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10 April 2014 11:44 am ,
Vol. 344 ,
The Pyrenean ibex, an impressive mountain goat that lived in the central Pyrenees in Spain, went extinct in 2000. But a...
Tight budgets are forcing NASA to consider turning off one or more planetary science projects that have completed their...
Ebola is not a stranger to West Africa—an outbreak in the 1990s killed chimpanzees and sickened one researcher. But the...
In an as-yet-unpublished report, an international panel of geoscientists has concluded that a pair of deadly...
Tropical disease experts tried and failed before to eradicate yaws, a rare disfiguring disease of poor countries. Now,...
Since 2002, researchers have reported that agricultural communities in the hot and humid Pacific Coast of Central...
Balkan endemic kidney disease surfaced in the 1950s and for decades defied attempts to finger the cause. It occurred...
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Hill Blocks DOE Plan to Create "Bell Lab-lets"
13 July 2009 11:10 am
Late last week, Congress summarily slapped down the Department of Energy's biggest new research initiative: A plan for eight new research "hubs" aimed at solving the nation's energy problems. DOE had requested a total of $280 million for these interdisciplinary centers in fiscal year 2010. But appropriations committees in both the House of Representatives and the Senate made deep cuts in that request.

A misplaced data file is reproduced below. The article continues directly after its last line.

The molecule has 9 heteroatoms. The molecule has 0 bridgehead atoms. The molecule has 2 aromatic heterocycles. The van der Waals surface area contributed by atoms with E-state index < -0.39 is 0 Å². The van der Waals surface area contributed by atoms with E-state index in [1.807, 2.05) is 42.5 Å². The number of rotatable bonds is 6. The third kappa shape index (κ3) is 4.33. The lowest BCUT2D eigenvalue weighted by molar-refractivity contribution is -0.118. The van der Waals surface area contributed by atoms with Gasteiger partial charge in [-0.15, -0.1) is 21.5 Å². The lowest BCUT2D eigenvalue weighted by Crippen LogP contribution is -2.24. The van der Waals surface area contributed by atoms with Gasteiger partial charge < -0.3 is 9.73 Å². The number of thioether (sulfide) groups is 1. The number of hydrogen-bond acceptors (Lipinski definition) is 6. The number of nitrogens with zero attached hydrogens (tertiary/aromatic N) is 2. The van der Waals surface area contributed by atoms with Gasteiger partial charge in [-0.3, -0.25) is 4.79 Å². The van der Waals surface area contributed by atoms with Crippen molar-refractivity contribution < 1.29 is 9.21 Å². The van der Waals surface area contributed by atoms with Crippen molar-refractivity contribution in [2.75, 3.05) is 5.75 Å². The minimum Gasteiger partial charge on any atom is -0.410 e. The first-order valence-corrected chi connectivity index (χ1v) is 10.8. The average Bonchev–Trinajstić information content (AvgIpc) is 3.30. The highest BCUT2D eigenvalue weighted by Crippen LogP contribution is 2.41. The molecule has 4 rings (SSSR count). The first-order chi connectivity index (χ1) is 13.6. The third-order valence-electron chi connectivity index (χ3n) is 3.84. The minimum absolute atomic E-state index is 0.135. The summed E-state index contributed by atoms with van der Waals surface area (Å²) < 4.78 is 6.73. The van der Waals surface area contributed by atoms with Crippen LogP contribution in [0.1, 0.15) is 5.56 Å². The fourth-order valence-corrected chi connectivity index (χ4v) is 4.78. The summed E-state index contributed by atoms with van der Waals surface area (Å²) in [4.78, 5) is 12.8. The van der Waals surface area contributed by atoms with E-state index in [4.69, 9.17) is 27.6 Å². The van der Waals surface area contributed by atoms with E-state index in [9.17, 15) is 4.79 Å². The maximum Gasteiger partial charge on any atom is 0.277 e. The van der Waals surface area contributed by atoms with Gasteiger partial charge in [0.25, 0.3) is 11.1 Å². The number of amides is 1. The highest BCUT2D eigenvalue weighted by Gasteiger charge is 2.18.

The House committee approved only $34 million for the plan this year, the amount requested for just one hub. Appropriators in the Senate, meanwhile, endorsed plans for a center dedicated to the modeling and simulation of nuclear reactors, and gave qualified support to two more: A hub to make fuels directly from sunlight and another on energy-efficient buildings. But funding for those centers would come from a complicated budgetary swap, using stimulus funds instead of the 2010 budget to pay for a construction project at the National Renewable Energy Laboratory in Golden, Colorado.
The congressional actions are a stinging setback for Energy Secretary Steven Chu, who championed the new research centers. Chu saw the hubs as miniature Bell Labs in which top scientists from many different disciplines could work together to overcome specific energy-related challenges. Plans for most of them are now on hold at least for another year.